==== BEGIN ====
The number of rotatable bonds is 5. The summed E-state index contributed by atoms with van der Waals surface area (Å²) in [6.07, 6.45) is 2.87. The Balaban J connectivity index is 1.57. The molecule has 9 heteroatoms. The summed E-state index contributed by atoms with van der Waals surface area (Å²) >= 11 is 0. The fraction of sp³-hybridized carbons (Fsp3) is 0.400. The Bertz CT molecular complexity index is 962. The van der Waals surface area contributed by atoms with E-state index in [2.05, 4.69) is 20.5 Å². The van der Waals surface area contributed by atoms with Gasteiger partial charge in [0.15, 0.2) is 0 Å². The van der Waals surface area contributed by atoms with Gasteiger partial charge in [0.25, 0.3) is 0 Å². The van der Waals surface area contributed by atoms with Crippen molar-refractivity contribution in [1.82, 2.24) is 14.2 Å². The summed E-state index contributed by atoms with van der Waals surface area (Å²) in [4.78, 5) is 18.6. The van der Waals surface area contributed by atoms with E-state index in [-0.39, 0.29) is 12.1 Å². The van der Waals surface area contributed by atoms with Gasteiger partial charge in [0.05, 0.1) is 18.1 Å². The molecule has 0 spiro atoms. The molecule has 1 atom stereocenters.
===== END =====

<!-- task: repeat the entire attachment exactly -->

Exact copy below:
The number of rotatable bonds is 5. The summed E-state index contributed by atoms with van der Waals surface area (Å²) in [6.07, 6.45) is 2.87. The Balaban J connectivity index is 1.57. The molecule has 9 heteroatoms. The summed E-state index contributed by atoms with van der Waals surface area (Å²) >= 11 is 0. The fraction of sp³-hybridized carbons (Fsp3) is 0.400. The Bertz CT molecular complexity index is 962. The van der Waals surface area contributed by atoms with E-state index in [2.05, 4.69) is 20.5 Å². The van der Waals surface area contributed by atoms with Gasteiger partial charge in [0.15, 0.2) is 0 Å². The van der Waals surface area contributed by atoms with Gasteiger partial charge in [0.25, 0.3) is 0 Å². The van der Waals surface area contributed by atoms with Crippen molar-refractivity contribution in [1.82, 2.24) is 14.2 Å². The summed E-state index contributed by atoms with van der Waals surface area (Å²) in [4.78, 5) is 18.6. The van der Waals surface area contributed by atoms with E-state index in [-0.39, 0.29) is 12.1 Å². The van der Waals surface area contributed by atoms with Gasteiger partial charge in [0.05, 0.1) is 18.1 Å². The molecule has 0 spiro atoms. The molecule has 1 atom stereocenters.